Cover Crops

Cover Crops

Poor management can damage crops

Weed suppression is one of the many benefits of cover crops. Weed suppression by cover crops is achieved either indirectly, such as competition for light or nutrients, or directly by affecting seed viability, seed germination and seedling establishment. Chemicals released from cover crop root exudates or residue decomposition are generally responsible for toxicity known as allelopathy.
Unfortunately, if a cover crop residue can kill weeds, it can also kill crops. Most cases of cover crop injury to cash crops are due to poor cover crop management and can be avoided.

Allelopathic cover crops

Many cover crops are called "weed fighters" because of their superior ability to suppress other plants. Many of those cover crops produce toxic compounds from their roots or during residue decomposition. Rye is the most common cover crop known for its toxic residue. This cover crop is widely used and adapted to most growing conditions. Severe injury from rye has been reported on both direct-seeded and transplanted vegetables.
Other cover crops reported to produce toxic compounds are hairy vetch, cowpea, sorghum sudangrass, buckwheat and members of the Brassicaceae (cabbage) family like oilseed radish, yellow mustard, oriental mustard, rapeseed and turnip. The strength of the allelopathic effect varies with both the cover crop species and cultivar. Within specific cover crops, the extent of injury varies with the amount of cover crop biomass produced, the cash crop that follows, type and quality of planting material and environmental condition.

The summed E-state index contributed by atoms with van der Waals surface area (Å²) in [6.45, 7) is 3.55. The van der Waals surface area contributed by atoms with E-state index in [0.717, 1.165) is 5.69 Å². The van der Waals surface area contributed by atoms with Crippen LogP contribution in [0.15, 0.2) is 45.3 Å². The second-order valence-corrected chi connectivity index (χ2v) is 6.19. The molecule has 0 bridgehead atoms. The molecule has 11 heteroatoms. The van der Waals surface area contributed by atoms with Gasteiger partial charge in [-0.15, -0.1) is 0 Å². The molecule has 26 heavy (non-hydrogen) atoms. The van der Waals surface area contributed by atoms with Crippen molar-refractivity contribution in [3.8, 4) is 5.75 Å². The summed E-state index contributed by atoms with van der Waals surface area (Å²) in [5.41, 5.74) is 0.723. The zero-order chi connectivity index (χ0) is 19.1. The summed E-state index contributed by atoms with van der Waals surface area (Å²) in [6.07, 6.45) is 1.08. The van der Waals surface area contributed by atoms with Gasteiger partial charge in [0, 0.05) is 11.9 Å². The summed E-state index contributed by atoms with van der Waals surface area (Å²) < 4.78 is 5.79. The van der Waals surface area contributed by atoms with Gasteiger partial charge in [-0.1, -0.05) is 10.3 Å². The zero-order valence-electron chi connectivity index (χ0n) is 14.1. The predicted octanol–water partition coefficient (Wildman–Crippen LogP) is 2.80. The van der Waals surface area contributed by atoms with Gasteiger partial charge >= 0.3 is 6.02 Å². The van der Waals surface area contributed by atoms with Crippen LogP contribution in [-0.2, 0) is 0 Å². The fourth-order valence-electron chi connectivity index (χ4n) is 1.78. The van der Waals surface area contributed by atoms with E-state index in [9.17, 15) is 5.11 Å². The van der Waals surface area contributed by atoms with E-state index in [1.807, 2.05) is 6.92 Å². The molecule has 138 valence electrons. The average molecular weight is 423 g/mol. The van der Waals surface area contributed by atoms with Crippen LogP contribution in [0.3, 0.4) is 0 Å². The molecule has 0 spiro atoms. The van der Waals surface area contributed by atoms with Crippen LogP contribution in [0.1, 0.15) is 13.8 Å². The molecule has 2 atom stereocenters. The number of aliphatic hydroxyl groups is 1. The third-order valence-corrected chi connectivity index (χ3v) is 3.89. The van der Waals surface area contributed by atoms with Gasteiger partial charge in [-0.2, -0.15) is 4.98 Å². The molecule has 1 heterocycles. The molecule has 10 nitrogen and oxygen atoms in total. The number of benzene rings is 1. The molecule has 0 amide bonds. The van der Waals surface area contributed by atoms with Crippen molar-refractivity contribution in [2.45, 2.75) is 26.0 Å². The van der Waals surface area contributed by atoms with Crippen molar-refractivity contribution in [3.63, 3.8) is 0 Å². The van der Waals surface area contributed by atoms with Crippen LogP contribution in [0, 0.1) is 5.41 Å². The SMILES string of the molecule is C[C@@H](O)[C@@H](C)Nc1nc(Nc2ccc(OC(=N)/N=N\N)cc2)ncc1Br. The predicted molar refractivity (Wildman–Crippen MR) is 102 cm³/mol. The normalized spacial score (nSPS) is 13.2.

Generally, direct-seeded crops are more susceptible than transplants, especially for small-seeded species. High cover crop biomass will sustain high concentrations of the allelochemicals in the soil for a long period, unless rainfall or irrigation leaches allelochemicals from cover crop residue.

Plant-back period

The notion of a plant-back period is well known for herbicide application and soil fumigation. This is the minimum period of time that should follow herbicide or soil fumigant application before crop planting. The plant-back period for most cover crops has not been established. However, for "hot" cover crops like rye, oilseed radish and other Brassica species, our program recommends a plant-back period of at least two weeks when adequate cover crop biomass are present during cover crop incorporation.
Studies have shown that those cover crops can cause total stand loss in many vegetables if the crop was seeded less than 10 days following cover crop incorporation. It is also important to know that the plant-back period should be extended in the absence of adequate rainfall or irrigation.

- By Mathieu Ngouajio, Michigan State University, photo by Brian Prectel USDA Agricultural Research Service

Originally posted Monday, Aug. 1, 2011